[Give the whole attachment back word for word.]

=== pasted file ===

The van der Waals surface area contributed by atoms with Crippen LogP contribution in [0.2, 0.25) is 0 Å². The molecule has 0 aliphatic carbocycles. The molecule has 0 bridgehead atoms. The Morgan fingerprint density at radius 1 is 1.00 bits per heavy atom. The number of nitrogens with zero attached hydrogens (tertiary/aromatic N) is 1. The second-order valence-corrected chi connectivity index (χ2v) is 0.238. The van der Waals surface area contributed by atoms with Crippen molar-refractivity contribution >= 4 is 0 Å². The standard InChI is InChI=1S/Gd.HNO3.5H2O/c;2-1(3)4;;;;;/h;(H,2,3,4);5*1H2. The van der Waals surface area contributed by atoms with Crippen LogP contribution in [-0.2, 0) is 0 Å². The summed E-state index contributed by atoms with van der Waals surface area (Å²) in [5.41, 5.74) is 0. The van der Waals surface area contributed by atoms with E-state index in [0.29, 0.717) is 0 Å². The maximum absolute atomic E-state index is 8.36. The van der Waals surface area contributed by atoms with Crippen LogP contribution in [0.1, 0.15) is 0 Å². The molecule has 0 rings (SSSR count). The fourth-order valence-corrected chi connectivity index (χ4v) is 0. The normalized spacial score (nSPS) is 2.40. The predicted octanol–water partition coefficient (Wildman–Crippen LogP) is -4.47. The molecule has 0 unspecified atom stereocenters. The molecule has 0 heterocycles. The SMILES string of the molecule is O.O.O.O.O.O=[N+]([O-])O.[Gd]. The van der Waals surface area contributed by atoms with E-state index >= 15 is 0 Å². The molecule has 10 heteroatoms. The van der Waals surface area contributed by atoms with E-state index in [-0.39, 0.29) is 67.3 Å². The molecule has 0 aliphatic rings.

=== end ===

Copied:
The van der Waals surface area contributed by atoms with Crippen LogP contribution in [0.2, 0.25) is 0 Å². The molecule has 0 aliphatic carbocycles. The molecule has 0 bridgehead atoms. The Morgan fingerprint density at radius 1 is 1.00 bits per heavy atom. The number of nitrogens with zero attached hydrogens (tertiary/aromatic N) is 1. The second-order valence-corrected chi connectivity index (χ2v) is 0.238. The van der Waals surface area contributed by atoms with Crippen molar-refractivity contribution >= 4 is 0 Å². The standard InChI is InChI=1S/Gd.HNO3.5H2O/c;2-1(3)4;;;;;/h;(H,2,3,4);5*1H2. The van der Waals surface area contributed by atoms with Crippen LogP contribution in [-0.2, 0) is 0 Å². The summed E-state index contributed by atoms with van der Waals surface area (Å²) in [5.41, 5.74) is 0. The van der Waals surface area contributed by atoms with E-state index in [0.29, 0.717) is 0 Å². The maximum absolute atomic E-state index is 8.36. The van der Waals surface area contributed by atoms with Crippen LogP contribution in [0.1, 0.15) is 0 Å². The molecule has 0 rings (SSSR count). The fourth-order valence-corrected chi connectivity index (χ4v) is 0. The normalized spacial score (nSPS) is 2.40. The predicted octanol–water partition coefficient (Wildman–Crippen LogP) is -4.47. The molecule has 0 unspecified atom stereocenters. The molecule has 0 heterocycles. The SMILES string of the molecule is O.O.O.O.O.O=[N+]([O-])O.[Gd]. The van der Waals surface area contributed by atoms with E-state index >= 15 is 0 Å². The molecule has 10 heteroatoms. The van der Waals surface area contributed by atoms with E-state index in [-0.39, 0.29) is 67.3 Å². The molecule has 0 aliphatic rings.